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Research: Oley Publishes Research on Cost-Benefit of HPEN Therapy
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Oley Publishes Research on Cost-Benefit of HPEN Therapy

Total parenteral nutrition (TPN) became available in the hospital setting in the early 1960s. A few patients with extreme short bowel syndrome, usually due to Crohn’s disease or mesenteric infarction, were sent home on this therapy 10 years later. By the middle 1980s, home parenteral nutrition (HPN) therapy had become widely established and its use had been extended to a variety of clinical situations, including patients with short life expectancy as in active cancer.

 

During this same period, traditional tube feeding (HEN) also underwent a technical revolution making it more effective and user-friendly. This led to a much broader clinical application for tube feeding both in the hospital and at home.

 

But home nutrition support, especially when administered parenterally, is very costly and in an era of health-care spending restraint, the cost-benefit of these two therapies needs to be clearly defined.

To help resolve the issue, a research team led by Dr. Lyn Howard, medical and research director of the Oley Foundation and head of the division of clinical nutrition at Albany Medical College, began studying the use of these therapies and their clinical outcome across the United States in 1985.

 

The results of this study were published in Gastroenterology (Vol. 109, No. 2, Aug. 1995). Medicare data were reviewed to determine the use, growth and costs of home parenteral and enteral nutrition (HPEN). Medicare pays for 25 percent of all patients on HPN and 50 percent of patients on HEN. Data from the North American HPEN Patient Registry were also examined to assess disease distribution and therapy outcomes. Until recently, approximately 25 percent of Oley’s budget has gone toward the national HPEN registry which has longitudinal clinical outcome information on more than 12,000 patients managed by 217 nutrition support programs across the United States.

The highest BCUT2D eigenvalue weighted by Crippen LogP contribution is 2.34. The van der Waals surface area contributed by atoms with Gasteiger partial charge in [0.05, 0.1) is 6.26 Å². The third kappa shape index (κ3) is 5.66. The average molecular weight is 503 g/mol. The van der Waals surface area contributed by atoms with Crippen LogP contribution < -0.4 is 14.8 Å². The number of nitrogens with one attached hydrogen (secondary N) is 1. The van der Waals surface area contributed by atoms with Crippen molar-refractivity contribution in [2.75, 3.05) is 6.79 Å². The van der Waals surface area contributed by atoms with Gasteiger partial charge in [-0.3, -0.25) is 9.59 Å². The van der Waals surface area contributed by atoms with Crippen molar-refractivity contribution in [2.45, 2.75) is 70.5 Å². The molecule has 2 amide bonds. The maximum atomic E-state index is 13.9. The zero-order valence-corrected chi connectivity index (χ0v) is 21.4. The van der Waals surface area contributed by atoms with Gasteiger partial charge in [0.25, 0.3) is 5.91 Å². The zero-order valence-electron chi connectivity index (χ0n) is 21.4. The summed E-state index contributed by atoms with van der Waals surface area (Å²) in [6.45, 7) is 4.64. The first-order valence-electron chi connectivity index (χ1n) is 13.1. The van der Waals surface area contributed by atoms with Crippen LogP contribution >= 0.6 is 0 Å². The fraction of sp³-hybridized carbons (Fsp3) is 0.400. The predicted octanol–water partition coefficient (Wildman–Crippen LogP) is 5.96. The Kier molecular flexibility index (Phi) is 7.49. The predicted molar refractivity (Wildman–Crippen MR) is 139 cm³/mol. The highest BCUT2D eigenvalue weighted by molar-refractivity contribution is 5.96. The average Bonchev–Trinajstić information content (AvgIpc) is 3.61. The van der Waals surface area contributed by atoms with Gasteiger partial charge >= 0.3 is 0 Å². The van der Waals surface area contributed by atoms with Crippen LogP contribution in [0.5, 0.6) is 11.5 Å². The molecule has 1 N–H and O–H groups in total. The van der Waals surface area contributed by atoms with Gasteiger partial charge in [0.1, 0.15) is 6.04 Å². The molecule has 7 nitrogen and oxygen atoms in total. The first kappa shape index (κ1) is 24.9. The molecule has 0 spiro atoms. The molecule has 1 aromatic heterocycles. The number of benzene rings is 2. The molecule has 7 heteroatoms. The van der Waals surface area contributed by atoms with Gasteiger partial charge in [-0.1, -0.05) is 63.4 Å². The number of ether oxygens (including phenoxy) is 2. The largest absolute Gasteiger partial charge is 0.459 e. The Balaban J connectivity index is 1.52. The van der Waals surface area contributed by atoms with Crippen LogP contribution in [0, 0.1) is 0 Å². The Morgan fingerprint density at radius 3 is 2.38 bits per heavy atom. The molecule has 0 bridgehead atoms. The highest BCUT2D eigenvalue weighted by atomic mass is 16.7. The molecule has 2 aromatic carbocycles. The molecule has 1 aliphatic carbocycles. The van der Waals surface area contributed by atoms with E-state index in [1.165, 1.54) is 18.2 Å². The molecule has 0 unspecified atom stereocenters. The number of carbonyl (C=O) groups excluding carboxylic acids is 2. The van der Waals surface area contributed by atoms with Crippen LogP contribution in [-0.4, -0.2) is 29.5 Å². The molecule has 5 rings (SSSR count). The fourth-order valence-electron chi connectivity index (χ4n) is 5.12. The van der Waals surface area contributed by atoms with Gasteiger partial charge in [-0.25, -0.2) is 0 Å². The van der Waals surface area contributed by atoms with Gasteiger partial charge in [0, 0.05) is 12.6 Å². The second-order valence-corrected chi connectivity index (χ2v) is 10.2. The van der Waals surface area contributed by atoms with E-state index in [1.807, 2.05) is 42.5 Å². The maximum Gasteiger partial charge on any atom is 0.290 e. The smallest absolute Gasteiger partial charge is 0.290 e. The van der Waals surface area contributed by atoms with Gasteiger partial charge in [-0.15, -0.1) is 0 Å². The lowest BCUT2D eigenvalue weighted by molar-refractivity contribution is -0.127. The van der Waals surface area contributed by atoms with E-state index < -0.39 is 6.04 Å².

The Gastroenterology paper, which was co-authored by Dr. Marvin Ament of UCLA, Dr. C. Richard Fleming of the Mayo Clinic, Dr. Moshe Shike of the Memorial Sloan-Kettering Cancer Center and Dr. Ezra Steiger of the Cleveland Clinic, was abstracted in the September 1995 American Journal of Managed Care, and has been selected for the 1996 Year Book of Medicine and the 1996 Year Book of Digestive Diseases.

 

HPEN Cost and Use

This research found that in 1992 there were 40,000 patients using home parenteral nutrition and 152,000 patients using home enteral nutrition in the U.S. The use of both therapies doubled over the four-year period from 1989 to 1992. The total costs of HPN and HEN in the United States in 1992 were $780 million and $357 million respectively. Specialized nutrition in hospital and nonhospital settings has been estimated at more than one percent of all healthcare dollars, 20 percent of which is spent outside hospitals on patients at home, in nursing homes and in dialysis clinics. HPN costs $100,000 for one year of treatment, and HEN costs one-tenth of that. This cost includes only the nutrition solution, administration sets and home delivery; it does not include the costs of medical monitoring or readmission for therapy-related complications.

 

While homePEN costs are considerably less then PEN therapies delivered in hospitals, it is significant that the United States uses HPN 10 times more frequently and HEN four times more frequently than other medically advanced countries. This obviously raises issues about medical appropriateness versus cost-shifting and entrepreneurial marketing skills in the U.S.